2-fiber to 2-fiber direct connectivity Figure 4: 2-fiber to 2-fiber direct connectivity

Duplex Interconnect

The following figure is an interconnect for two duplex transceivers. An 8-fiber MTP trunk cable is deployed with 8-fiber MTP-LC breakout modules connected to the end of the trunk. It should be noted that the polarity has to be maintained during the transmission. And pinned connectors should be deployed with unpinned devices. Structured cabling allows for easier moves, adds, and changes (MACs). Figure 5 illustrates this solution.

2-fiber to 2-fiber interconnect (1)

Figure 5: 2-fiber to 2-fiber interconnect (1)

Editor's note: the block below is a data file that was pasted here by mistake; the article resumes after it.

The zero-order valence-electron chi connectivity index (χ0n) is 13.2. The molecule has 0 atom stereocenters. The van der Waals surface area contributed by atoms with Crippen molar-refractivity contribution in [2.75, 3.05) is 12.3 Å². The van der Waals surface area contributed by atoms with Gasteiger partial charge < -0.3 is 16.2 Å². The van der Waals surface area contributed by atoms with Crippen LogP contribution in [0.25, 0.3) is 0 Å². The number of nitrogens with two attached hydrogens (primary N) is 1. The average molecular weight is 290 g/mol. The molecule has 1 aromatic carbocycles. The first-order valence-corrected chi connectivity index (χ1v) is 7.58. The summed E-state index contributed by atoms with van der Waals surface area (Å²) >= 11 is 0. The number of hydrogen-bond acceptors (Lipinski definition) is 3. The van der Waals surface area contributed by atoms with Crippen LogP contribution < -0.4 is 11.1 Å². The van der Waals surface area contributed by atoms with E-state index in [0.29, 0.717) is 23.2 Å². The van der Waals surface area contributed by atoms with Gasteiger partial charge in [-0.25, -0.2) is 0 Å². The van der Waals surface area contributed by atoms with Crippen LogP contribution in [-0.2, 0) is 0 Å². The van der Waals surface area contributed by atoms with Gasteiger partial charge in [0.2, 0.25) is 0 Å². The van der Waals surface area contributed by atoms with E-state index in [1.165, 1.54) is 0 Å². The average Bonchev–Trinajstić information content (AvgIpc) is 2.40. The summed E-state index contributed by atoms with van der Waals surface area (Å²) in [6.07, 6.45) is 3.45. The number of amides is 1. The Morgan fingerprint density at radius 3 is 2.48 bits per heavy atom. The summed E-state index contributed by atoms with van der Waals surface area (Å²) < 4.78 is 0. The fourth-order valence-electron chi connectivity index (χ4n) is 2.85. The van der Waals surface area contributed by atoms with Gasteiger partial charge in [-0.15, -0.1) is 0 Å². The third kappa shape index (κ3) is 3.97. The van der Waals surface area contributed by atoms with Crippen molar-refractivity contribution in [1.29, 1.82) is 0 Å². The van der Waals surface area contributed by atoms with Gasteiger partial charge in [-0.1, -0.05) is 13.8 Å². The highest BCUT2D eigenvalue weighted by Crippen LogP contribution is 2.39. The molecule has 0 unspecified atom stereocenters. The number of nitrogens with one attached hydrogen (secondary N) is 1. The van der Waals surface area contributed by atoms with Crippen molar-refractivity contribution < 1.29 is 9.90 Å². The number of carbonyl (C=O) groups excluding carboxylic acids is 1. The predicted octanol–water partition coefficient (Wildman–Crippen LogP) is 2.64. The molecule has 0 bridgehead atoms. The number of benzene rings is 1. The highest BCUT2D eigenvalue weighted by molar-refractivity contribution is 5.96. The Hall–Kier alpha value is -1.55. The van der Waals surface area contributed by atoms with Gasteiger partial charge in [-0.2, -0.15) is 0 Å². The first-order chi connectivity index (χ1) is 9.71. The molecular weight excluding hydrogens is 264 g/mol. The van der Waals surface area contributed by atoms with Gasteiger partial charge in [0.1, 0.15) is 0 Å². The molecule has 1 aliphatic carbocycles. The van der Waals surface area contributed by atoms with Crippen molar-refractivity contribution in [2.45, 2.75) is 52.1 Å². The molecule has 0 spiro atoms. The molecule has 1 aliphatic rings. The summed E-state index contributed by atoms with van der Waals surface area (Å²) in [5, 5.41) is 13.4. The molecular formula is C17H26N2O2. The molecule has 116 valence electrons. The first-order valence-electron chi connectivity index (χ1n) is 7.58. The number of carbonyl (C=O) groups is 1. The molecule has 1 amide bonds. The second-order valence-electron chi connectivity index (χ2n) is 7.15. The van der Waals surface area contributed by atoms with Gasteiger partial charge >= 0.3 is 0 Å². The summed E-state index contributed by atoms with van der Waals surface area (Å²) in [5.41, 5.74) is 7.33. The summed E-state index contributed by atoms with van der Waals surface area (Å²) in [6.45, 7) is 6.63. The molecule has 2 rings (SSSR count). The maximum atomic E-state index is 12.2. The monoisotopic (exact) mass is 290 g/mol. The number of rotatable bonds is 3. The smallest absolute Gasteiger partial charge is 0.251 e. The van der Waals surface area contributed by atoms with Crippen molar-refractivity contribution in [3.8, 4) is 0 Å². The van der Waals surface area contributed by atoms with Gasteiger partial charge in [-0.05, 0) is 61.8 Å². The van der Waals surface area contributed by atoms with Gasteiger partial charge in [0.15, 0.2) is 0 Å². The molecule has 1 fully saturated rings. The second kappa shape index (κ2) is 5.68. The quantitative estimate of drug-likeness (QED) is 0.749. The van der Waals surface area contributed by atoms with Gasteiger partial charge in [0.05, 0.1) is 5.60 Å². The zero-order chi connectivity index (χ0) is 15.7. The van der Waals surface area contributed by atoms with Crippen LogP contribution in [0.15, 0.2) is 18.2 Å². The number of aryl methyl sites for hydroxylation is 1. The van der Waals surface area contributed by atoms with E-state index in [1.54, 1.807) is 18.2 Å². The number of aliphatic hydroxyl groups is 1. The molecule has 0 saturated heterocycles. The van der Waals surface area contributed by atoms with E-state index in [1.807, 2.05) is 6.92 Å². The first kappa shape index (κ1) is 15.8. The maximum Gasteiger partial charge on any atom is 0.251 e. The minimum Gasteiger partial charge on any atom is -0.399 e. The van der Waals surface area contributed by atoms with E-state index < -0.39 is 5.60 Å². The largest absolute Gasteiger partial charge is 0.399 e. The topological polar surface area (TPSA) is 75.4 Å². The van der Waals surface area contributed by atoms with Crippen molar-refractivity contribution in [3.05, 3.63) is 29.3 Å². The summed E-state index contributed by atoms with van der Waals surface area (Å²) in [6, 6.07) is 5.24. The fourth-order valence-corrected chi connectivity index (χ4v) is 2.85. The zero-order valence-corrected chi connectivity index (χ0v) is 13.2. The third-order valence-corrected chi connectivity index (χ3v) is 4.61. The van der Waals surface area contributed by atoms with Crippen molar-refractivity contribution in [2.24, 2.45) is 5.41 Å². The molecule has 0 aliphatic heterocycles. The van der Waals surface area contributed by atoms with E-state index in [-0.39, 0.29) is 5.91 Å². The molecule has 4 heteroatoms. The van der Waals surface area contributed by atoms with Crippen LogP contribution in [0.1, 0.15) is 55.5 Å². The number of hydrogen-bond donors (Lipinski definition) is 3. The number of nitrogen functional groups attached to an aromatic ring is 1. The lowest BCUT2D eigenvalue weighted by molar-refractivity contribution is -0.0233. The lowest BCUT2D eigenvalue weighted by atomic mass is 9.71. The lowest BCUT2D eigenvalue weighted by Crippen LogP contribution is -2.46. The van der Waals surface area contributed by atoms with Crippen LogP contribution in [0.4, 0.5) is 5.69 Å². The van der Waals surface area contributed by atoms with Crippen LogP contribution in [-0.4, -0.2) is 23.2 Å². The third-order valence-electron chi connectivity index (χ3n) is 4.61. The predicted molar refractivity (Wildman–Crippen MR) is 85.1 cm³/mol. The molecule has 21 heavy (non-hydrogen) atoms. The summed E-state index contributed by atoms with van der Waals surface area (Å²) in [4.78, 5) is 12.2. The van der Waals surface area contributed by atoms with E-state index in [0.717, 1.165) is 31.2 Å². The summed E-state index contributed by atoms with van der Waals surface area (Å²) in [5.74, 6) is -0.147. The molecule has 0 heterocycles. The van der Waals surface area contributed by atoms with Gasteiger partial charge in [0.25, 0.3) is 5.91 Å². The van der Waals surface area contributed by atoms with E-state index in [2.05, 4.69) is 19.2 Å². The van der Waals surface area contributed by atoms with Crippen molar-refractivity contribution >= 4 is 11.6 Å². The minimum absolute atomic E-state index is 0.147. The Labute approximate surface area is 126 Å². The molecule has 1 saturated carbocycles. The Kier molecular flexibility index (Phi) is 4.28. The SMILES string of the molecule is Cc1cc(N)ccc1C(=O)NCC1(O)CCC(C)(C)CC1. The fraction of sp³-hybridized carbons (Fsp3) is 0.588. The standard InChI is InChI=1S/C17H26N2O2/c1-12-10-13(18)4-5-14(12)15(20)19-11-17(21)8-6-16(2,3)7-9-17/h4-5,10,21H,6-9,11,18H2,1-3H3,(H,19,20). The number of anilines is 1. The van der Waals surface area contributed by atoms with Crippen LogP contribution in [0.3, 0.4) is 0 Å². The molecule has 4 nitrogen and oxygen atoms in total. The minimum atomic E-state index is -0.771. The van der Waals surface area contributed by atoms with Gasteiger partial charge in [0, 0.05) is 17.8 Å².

Item Description
1 LC to LC duplex cable (SMF/MMF)
2 MTP-8 to duplex LC breakout module (pinned)
3 8 fibers MTP trunk cable (not pinned)

Figure 6 is also an interconnect solution for SFP+ transceivers, but on the right side an 8-fiber MTP to 4 x LC harness cable and an MTP adapter panel are used instead. This solution works best when connectivity is required for high port count switch.

2-fiber to 2-fiber interconnect (2)

Figure 6: 2-fiber to 2-fiber interconnect (2)

Item Description
1 LC to LC duplex cable (SMF/MMF)
2 MTP-8 to duplex LC breakout module (pinned)
3 8 fibers MTP trunk cable (not pinned)
4 96 fibers MTP adapter panel (8 port)
5 8 fibers MTP (not pinned) to duplex 4 x LC harness cable
Duplex Cross-Connect

This solution is a duplex cross-connect. It will allow all patching to be made at the main distribution area (MDA) with maximum flexibility for port-to-port connection. Figure 7 illustrates the cross-connect solution for duplex connectivity.